Austin, TX. has most definitely become the Foodie Capital of Texas. From famous top chefs visiting and living here (such as Anthony Bourdain, and Top Chef: Texas winner Paul Qui), to Austin finally holding it’s first Food and Wine festival… when you’re in Austin, you have a plethora of choices when it comes to food, all given the thumbs up by these greats. I’m amazed by the high-quality, top notch cuisine served here compared to my old hometown, Dallas. And just so you know, the food here was Reason #3 we decided to call Austin home!
I had the most amazing honor of attending this year’s food festival, brought to us by Food and Wine Magazine. No one honestly knew what to expect, but needless to say, our expectations were definitely met above and beyond. I had the most amazing samplings from Stubb’s BBQ, Tiny Pies, H-E-B, and Sullivan’s Steakhouse, to name a few. Stella Artois handed out beer in their signature chalice. Chefs like Masaharu Morimoto, Andrew Zimmern, Tony Mantuano and Marcus Samuelsson were signing books. There were demos galore! Gail Simmons had a demo that I unfortunately missed out on The bar was full of all the beer, wine, tea and water you could consume. East Side King, mmmpanada and The Peached Tortilla even made an appearance. As you can see, this festival was truly fantastic!
I really have to be honest here, there were a few things that bothered me. I’m not a fan of large crowds. The older I get, the more I realize I’m quite the introvert. So, I wasn’t feeling the crowd too much. But I tried my best to tune them out and just enjoy whatever was placed in front of me, even if people were so rudely shoving me around. Obviously out-of-towners. *sigh* Secondly, there was some gnarly high winds and the grounds they chose to hold this festival was mainly dirt. Talk about a dust bowl. I left early simply because I got dirt in my eyes, ears and it stuck all over my body. I understand they couldn’t control the high winds. But perhaps some advanced planning would have helped? Maybe having the festival at Zilker Park next year would be ideal, too. It’s grassy there. And the whole reserving four-five rows out of eight for the VIP badge holders at the cooking demos did not make sense. People that were waiting an hour or more were lucky to even get a seat in the tent. Only for three rows to fill up with VIP badge holders, leaving two rows for last-minute Weekender badge holders to take and not having to wait. I believe VIP badge holders already have so many perks, the whole priority seating at the demos is one they should consider leaving out next year.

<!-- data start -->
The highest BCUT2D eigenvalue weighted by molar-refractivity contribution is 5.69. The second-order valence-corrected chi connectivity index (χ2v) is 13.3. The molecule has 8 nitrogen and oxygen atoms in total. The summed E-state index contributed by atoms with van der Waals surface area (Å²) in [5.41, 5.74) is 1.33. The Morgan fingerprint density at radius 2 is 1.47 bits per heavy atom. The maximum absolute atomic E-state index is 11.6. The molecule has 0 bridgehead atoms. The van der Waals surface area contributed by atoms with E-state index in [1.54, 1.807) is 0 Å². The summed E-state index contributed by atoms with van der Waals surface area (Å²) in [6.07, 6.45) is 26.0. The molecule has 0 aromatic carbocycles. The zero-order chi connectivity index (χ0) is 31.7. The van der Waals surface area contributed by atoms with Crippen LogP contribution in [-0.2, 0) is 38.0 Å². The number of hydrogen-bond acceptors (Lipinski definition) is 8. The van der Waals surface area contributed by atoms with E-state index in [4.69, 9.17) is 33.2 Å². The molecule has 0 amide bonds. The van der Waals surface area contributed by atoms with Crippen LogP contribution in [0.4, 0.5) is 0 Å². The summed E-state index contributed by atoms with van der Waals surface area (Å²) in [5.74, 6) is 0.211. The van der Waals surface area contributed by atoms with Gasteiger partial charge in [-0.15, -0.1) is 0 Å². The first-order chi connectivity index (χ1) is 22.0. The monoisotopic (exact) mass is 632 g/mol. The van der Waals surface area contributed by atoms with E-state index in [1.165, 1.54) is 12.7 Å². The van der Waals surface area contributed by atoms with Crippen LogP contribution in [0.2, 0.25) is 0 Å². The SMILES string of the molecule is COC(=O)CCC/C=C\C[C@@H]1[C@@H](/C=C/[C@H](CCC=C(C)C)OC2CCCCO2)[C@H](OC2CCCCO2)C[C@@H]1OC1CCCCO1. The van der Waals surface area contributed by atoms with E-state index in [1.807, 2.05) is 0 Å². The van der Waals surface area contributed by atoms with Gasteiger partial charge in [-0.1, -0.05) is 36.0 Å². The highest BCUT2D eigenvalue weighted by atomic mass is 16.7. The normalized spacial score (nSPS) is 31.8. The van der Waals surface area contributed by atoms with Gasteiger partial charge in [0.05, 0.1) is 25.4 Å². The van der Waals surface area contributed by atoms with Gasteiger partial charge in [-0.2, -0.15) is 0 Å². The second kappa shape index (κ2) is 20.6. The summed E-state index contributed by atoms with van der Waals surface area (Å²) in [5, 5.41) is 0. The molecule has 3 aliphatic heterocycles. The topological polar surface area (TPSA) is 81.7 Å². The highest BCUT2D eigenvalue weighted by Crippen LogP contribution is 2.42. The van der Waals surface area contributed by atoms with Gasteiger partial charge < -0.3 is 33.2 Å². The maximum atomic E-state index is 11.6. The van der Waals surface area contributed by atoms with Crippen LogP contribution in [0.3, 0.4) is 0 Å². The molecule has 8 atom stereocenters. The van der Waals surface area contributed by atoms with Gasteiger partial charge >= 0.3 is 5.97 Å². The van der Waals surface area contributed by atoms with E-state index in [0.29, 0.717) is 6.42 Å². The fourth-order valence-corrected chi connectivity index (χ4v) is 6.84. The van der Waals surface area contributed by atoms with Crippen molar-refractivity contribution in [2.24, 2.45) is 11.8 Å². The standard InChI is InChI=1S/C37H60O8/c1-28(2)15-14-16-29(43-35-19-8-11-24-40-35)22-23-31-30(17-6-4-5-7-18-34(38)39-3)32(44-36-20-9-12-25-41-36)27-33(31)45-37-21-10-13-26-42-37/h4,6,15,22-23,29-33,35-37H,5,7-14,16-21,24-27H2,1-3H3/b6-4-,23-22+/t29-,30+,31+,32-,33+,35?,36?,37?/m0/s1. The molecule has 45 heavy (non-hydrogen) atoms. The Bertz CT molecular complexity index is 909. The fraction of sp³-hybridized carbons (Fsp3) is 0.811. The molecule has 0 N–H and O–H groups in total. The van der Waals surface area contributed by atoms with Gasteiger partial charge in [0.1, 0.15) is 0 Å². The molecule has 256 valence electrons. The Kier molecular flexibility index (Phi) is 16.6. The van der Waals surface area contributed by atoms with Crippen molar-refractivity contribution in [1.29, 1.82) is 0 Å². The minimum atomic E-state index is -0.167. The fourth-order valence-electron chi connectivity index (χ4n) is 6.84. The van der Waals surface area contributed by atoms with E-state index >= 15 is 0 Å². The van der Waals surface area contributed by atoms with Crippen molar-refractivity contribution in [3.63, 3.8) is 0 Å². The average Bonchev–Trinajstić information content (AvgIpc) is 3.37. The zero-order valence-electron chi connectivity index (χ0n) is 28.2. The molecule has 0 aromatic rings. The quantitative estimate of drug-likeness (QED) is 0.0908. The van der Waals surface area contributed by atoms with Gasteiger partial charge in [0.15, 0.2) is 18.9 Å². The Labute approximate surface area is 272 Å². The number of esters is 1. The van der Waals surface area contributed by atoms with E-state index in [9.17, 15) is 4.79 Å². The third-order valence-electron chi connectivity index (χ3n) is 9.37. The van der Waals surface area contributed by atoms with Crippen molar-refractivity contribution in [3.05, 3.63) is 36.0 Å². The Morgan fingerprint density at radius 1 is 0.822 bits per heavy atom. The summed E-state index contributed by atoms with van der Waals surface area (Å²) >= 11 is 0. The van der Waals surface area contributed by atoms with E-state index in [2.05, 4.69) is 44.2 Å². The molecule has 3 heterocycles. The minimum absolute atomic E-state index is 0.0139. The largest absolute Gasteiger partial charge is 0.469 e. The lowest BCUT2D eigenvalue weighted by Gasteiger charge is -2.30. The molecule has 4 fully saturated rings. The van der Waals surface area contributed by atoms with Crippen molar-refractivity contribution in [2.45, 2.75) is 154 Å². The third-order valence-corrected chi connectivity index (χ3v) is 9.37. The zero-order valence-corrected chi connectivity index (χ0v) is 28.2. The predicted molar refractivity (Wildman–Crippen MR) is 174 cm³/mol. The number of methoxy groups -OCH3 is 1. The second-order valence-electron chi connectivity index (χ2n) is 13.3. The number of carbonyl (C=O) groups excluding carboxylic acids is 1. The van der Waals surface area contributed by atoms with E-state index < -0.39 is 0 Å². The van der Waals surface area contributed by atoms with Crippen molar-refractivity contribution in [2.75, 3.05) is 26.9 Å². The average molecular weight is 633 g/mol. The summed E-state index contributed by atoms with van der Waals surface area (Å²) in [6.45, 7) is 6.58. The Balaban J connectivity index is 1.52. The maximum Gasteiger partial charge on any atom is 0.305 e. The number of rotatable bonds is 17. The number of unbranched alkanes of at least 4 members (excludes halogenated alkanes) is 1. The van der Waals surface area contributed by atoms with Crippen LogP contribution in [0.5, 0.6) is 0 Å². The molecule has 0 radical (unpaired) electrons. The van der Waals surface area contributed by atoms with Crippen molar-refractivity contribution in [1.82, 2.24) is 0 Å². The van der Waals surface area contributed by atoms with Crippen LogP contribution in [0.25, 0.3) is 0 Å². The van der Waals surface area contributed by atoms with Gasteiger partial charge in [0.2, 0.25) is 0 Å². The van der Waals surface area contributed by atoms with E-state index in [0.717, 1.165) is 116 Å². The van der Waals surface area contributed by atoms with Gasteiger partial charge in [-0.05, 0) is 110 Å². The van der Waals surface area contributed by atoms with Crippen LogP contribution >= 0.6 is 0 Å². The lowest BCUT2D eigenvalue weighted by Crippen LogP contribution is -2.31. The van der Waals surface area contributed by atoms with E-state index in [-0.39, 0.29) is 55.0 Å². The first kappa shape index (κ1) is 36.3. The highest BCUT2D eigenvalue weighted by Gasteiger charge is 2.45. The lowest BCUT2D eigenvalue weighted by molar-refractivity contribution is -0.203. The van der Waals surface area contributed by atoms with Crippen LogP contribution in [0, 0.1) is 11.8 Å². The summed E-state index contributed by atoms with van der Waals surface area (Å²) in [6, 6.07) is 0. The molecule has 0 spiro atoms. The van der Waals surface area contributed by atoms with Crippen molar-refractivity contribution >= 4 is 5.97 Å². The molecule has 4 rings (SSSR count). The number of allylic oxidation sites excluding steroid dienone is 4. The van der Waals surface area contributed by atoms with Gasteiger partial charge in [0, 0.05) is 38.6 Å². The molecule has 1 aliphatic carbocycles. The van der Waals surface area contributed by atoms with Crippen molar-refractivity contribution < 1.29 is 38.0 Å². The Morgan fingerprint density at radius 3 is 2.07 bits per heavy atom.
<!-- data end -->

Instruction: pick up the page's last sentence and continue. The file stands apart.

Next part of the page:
There were pros and there were cons to the whole event. But seeing as how it was their first year having this festival, I understand the whole “learning through living” process. I do hope Food and Wine learned from this year and make next year’s festival even better!
If you would like to see more images, feel free to check ‘em out on my flickr: ATX Food and Wine Festival.
Did you attend the Austin Food and Wine Festival? What did you like/dislike the most?